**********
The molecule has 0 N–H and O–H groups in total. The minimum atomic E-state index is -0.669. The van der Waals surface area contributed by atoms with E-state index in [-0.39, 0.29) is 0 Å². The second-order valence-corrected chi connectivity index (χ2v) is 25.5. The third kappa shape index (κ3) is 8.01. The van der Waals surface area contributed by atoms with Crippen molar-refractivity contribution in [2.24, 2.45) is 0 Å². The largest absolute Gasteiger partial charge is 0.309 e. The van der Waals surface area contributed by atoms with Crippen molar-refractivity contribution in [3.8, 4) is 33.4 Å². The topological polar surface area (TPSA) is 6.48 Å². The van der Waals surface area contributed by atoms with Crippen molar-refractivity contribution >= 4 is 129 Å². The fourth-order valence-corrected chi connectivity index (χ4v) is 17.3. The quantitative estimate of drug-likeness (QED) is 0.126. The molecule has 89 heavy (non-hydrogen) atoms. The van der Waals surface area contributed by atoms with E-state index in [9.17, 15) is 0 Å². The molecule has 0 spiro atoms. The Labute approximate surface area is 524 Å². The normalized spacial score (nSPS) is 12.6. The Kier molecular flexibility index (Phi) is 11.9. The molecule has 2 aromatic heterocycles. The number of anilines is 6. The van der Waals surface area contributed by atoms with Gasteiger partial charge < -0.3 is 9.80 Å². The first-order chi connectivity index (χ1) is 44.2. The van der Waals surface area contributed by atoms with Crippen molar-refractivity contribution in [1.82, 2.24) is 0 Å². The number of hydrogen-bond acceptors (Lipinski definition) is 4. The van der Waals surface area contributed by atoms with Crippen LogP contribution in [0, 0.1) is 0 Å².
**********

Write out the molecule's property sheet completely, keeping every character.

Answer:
The molecule has 0 N–H and O–H groups in total. The minimum atomic E-state index is -0.669. The van der Waals surface area contributed by atoms with E-state index in [-0.39, 0.29) is 0 Å². The second-order valence-corrected chi connectivity index (χ2v) is 25.5. The third kappa shape index (κ3) is 8.01. The van der Waals surface area contributed by atoms with Crippen molar-refractivity contribution in [2.24, 2.45) is 0 Å². The largest absolute Gasteiger partial charge is 0.309 e. The van der Waals surface area contributed by atoms with Crippen molar-refractivity contribution in [3.8, 4) is 33.4 Å². The topological polar surface area (TPSA) is 6.48 Å². The van der Waals surface area contributed by atoms with Crippen molar-refractivity contribution >= 4 is 129 Å². The fourth-order valence-corrected chi connectivity index (χ4v) is 17.3. The quantitative estimate of drug-likeness (QED) is 0.126. The molecule has 89 heavy (non-hydrogen) atoms. The van der Waals surface area contributed by atoms with E-state index in [9.17, 15) is 0 Å². The molecule has 0 spiro atoms. The Labute approximate surface area is 524 Å². The normalized spacial score (nSPS) is 12.6. The Kier molecular flexibility index (Phi) is 11.9. The molecule has 2 aromatic heterocycles. The number of anilines is 6. The van der Waals surface area contributed by atoms with Gasteiger partial charge < -0.3 is 9.80 Å². The first-order chi connectivity index (χ1) is 44.2. The van der Waals surface area contributed by atoms with Crippen molar-refractivity contribution in [1.82, 2.24) is 0 Å². The number of hydrogen-bond acceptors (Lipinski definition) is 4. The van der Waals surface area contributed by atoms with Crippen LogP contribution in [0, 0.1) is 0 Å².